The world has room for only a few Richard Bransons, but enterprise education is relevant to many careers, even being a doctor.
Ajibola Omokanye, a Year 13 student, wants to read medicine at university, but when he visited a general practice, his experience of Young Enterprise showed him something he didn't expect. "You don't think of it as a business, but it is - they have accounts, partners, AGMs." He will value the business side of Young Enterprise all his life, he says, as well as the personal skills he learned. Being managing director of the 16-strong company CRE8 developed his confidence and ability to speak, not just to his team, but also to such people as the mayor of Lincoln and the chairman of HSBC.
CRE8 reached the national finals of the Young Enterprise business of the year competition with the Jitterbug, a plastic toy for small children.
"It gave us the chance to work in an adult environment," says Ajibola. "We had to use an outside firm (for the manufacturing) so we had to send them designs and mouldings. They could see we were a serious company, so they helped us on."
To finance the company, they persuaded 100 students, parents and staff at Queen Elizabeth's high school in Gainsborough, Lincolnshire, to buy shares.
"It's really a case of growing up," said Ajibola. "It's real money in the real world, you can't mess people about." But the shareholders must have been well satisfied with their 40 per cent dividend.
Forty-five thousand students from 3,500 schools across the UK were involved in the Company and Team programmes that culminated in the HSBC Young Enterprise 2003 Innovation Awards. Advice and support for setting up and running each company comes from local business volunteers through Young Enterprise. They suggest options, but the decisions remain with the student company.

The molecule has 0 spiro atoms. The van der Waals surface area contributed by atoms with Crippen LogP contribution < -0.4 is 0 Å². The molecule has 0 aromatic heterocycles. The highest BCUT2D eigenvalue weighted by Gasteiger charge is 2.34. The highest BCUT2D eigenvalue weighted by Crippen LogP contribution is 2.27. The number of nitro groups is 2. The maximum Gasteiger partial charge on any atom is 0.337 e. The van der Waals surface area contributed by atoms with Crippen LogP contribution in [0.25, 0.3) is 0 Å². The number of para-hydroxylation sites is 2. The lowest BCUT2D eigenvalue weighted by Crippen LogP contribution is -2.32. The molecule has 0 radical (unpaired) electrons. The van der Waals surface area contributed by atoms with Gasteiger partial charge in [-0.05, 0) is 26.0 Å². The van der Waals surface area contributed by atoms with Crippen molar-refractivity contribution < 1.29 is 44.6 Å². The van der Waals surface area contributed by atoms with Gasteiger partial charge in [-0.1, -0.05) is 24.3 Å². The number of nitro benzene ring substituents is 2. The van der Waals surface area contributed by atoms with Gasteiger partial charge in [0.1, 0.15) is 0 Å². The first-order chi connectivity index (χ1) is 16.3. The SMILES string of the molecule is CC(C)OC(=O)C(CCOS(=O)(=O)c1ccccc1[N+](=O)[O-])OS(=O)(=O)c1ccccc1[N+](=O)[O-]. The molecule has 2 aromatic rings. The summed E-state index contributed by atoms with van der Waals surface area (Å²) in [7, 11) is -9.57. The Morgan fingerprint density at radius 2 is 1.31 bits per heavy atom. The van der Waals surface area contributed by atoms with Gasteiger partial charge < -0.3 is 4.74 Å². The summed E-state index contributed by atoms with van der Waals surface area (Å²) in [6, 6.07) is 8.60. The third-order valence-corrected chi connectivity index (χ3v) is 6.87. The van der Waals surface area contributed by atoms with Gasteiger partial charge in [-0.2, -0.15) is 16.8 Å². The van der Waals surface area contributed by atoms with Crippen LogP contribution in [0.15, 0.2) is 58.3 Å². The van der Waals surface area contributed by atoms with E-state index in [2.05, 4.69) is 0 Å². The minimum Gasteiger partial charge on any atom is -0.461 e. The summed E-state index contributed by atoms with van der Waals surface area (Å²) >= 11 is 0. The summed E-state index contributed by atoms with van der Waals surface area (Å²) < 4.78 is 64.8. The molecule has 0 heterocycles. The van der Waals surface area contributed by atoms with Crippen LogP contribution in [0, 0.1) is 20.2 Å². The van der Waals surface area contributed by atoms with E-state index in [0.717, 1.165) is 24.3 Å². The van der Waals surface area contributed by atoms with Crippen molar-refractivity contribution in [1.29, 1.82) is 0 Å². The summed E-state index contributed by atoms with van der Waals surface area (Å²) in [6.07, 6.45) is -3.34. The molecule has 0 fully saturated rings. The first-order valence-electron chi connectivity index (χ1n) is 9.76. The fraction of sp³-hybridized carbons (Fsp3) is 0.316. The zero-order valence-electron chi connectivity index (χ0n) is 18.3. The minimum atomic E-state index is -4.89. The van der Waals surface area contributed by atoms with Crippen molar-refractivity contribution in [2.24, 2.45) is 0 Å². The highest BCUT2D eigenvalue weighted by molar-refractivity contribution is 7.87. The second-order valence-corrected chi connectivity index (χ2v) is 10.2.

Meanwhile, at the Royal grammar school in High Wycombe, Buckinghamshire, Edward Thompson, another Year 13 student, already had a money-making idea, but had yet to turn it into a real business. "Young Enterprise was an incredibly good starting point, it makes you jump through hoops," he said.
Realising the amount of entertaining that goes on in Buckinghamshire, Edward spotted a niche market for his company Sharp Service Waiters. "If you've invited friends you haven't seen for ages, you don't want to be pouring drinks for people - we take all that off our clients' minds."
"We've had a varied clientele. We've done lots of corporate work at conferences and private work, including dinner parties and weddings. Our biggest was 200 people, right down to small dinner parties for 12 people," he said.
Edward's company organised their own training in silver service waiting and came second in the Young Enterprise national competition, but it didn't end there. "We decided it was making too much money to abandon. We've had a pretty successful year - we've turned over in excess of pound;10,000."